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Whether you are obtaining a new passport or renewing an existing one that is about to, or has, expired, give yourself ample time to take care of this important task. We recommend a minimum of four weeks, even eight weeks if you are traveling during the holidays. Many local post offices will provide you with the application (also found here), take your photograph (it must be EXACTLY to government specifications and they know the rules), and mail it in for you for a small service charge on top of the application fee.
If you are securing your first passport, click here: https://travel.state.gov/content/passports/en/passports.html
Many countries require that your U.S. passport have as much as six (6) months validity remaining for entry. If your passport doesn't have the required validity, renew it today to avoid the cost and stress of waiting until the last minute.
If you are renewing your U.S. passport, click here: https://travel.state.gov/content/passports/en/passports/renew.html
Here are the passport application, passport renewal, and passport corrections/name change forms (you will need Adobe Reader to open them - download here: http://download.cnet.com/Adobe-Acrobat-Reader-DC/3000-10743_4-10000062.html.)
DS-11 First-time application for U.S. Passport, click here.
DS-82 Passport Renewal Application (to be mailed in), click here.
DS-5504 Passport Application for Corrections, Name Change within One Year of Passport Issuance, click here.
If you lose your passport, or it is lost or stolen, report it immediately to avoid becoming a victim of identity theft. Once you have reported your passport as being lost or stolen, it becomes null and void and cannot be used for international travel. Here is some helpful information, click below:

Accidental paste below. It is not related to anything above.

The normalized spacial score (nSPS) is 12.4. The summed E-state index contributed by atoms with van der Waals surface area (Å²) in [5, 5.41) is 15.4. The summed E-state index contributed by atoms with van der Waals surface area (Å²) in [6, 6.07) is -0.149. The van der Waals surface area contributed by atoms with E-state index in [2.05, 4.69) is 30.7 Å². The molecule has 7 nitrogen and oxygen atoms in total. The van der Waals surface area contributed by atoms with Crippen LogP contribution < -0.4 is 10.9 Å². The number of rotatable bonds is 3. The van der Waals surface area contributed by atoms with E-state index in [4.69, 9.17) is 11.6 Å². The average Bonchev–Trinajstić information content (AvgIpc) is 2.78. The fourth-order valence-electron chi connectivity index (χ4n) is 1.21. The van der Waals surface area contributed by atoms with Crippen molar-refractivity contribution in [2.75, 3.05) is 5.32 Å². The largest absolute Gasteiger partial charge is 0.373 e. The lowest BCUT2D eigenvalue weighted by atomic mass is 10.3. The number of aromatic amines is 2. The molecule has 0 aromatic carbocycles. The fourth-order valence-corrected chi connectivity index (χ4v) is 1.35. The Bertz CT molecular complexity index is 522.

United States Embassies, Consulates, and Diplomatic Missions
We hope you never have to call upon the services of our offices abroad, but in case you do, here is a link to the websites of U.S. Embassies, Consulates, and Diplomatic Missions around the world:
Travel Alerts and Warnings
The United States Department of State/Bureau of Consular Affairs issues Travel Warnings and Travel Alerts. There is a difference between the two; both are important:
Travel Warnings are issued to inform travelers that certain countries/areas have the potential to be unsafe and unsuitable for travel by U.S. citizens. Examples of reasons for issuing a Travel warning might include unstable government, civil war, ongoing intense crime or violence, or frequent terrorist attacks. You need to know the risks of traveling to these places and to strongly consider not going to them at all. Travel Warnings remain in place until the situation changes; some have been in effect for years.
Travel Alerts are issued for short-term events that you should know about when planning to travel to a country. Reasons for issuing a Travel Alert might include an election season that is bound to have many strikes, demonstrations, or disturbances; a health concern such as an outbreak of a contagious disease; or evidence of an elevated risk of terrorist attacks. When these short-term events are deemed to be over, the U.S. Department of State will cancel the Travel Alert.
For more information on Travel Warnings and Travel Alerts, including a current watch list by location, click here.